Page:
My point is this – Do we all remember Jim Demint at all? The guy who basically started the revolt against Sen. Mitch McConnell (R-KY) and business-as-usual in DC by singlehandedly calling attention to some of the first challengers who stunned incumbent/establishment candidates? When Demint left the Senate, he went to Heritage Action for America and one of the projects he set up there was a new rating system for members of Congress that would expose the fraud of the American Conservative Union’s ratings (which Republican members of the Senate had long ago figured out how to game without angering their moderate constituents or hurting their position at the feeding trough).
When HAFA announced that they were scoring procedural votes, and holding failure theater against elected Republicans instead of for them, Republicans in Congress were furious. HAFA’s ratings exposed some of the most corporatist, Chamber of Commerce-captive Republicans in DC, such as Sen. James Inhofe (R-OK), who has somehow amassed a lifetime ACU rating of 96%, but only scrapes by with a 69% from HAFA. Sen. Lamar Alexander (R-TN)‘s HAFA rating (31) is less than half his lifetime ACU rating. HAFA’s ratings, which we feature here, are not designed to be an easy test for a go-along, get along Republican to pass.
Gowdy, as you’ll see in the post repeatedly, has a HAFA rating of 80, placing him about 50th in Congress, or in the top 25% of the Republican caucus, in terms of being a conservative. Rubio, you will note, is the fourth most conservative member of the entire Senate – admittedly behind Sen. Ted Cruz (R-TX) (may we elect 99 more just like him), but ahead of everyone else in the Senate not named Sen. Mike Lee (R-UT) or Sen. Richard Shelby (R-AL).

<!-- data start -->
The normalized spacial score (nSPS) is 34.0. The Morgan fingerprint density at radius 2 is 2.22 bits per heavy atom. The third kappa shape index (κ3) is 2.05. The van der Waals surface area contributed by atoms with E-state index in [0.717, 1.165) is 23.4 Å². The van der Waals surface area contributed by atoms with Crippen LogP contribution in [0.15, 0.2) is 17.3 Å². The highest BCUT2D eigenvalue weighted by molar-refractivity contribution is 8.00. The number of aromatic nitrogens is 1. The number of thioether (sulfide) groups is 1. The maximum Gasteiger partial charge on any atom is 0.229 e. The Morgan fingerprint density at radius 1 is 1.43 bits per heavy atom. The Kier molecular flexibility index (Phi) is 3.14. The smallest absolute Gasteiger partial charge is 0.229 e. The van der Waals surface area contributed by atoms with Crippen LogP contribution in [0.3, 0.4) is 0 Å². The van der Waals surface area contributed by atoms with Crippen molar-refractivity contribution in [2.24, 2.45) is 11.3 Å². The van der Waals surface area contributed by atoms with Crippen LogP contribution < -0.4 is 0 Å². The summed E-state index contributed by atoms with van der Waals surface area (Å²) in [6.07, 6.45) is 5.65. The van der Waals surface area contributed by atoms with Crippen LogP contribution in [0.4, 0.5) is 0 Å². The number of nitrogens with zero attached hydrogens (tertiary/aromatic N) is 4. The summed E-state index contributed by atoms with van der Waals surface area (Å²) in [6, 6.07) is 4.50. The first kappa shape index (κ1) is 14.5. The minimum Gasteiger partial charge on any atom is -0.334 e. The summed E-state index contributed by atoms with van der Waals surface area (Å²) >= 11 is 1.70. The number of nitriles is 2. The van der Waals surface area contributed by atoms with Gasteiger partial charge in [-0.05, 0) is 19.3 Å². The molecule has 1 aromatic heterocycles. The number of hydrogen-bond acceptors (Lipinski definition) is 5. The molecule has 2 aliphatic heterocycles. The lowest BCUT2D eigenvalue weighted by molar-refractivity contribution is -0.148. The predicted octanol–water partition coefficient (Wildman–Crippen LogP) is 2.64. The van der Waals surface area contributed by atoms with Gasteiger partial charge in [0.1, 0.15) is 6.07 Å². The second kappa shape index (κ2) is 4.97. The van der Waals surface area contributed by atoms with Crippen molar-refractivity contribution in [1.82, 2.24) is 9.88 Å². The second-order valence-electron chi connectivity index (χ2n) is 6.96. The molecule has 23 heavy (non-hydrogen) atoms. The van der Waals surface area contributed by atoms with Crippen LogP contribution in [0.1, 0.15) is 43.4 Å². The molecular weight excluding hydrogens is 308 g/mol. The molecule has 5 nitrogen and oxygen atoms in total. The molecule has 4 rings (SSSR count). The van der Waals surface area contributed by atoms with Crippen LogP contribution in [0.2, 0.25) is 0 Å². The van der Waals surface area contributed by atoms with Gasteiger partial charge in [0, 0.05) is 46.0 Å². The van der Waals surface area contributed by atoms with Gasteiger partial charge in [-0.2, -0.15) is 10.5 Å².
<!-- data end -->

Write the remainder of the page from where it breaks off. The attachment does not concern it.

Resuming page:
I think it’s fair game to say about such people that they are not as conservative as Sen. Ted Cruz (R-TX); however, to say that they are not conservative at all is to indicate that maybe you need some hobbies, not including inventing reasons to dislike a politician (as rewarding and fulfilling as that particular hobby might be).
A movement that causes Glenn Beck to get off the bus because things are getting a little bit crazy on board cannot expect to end in anything but an especially ugly form of self-destruction.
I don’t have a problem with people saying that they would prefer Sen. Ted Cruz (R-TX) to Rubio – I’ve said it myself. But to suggest that the acceptable spectrum of nominees for a nationwide election against Hillary Clinton begins on the left with Sen. Ted Cruz (R-TX) and ends on the right with Donald Trump suggests a total and complete loss of perspective. The end result of this kind of rhetoric that makes no discernment between someone who commits one electoral transgression and one who commits 100 is that no one who ‘s ever been elected to any office before and served for even a single term will be satisfactory.
Thus, our primary field is led by a clown. But hey, at least the clown has never cast a vote on an appropriation rider that paid peddlers of outrage didn’t like.
No candidate – including Rubio – is beyond criticism, and no one should be chastised for having a dedicated preference for any other candidate in the race. But much of the tone of disagreement this time around within the GOP primary reflects the same “take no prisoners” mentality that Republican primary voters take in the general election against Democrats. When that attitude is reflected against candidates who have active disdain for the conservative base (like John Kasich), it’s an understandable reaction.
When it’s turned against literally everyone except for my favored candidate, it might be time to take a deep breath.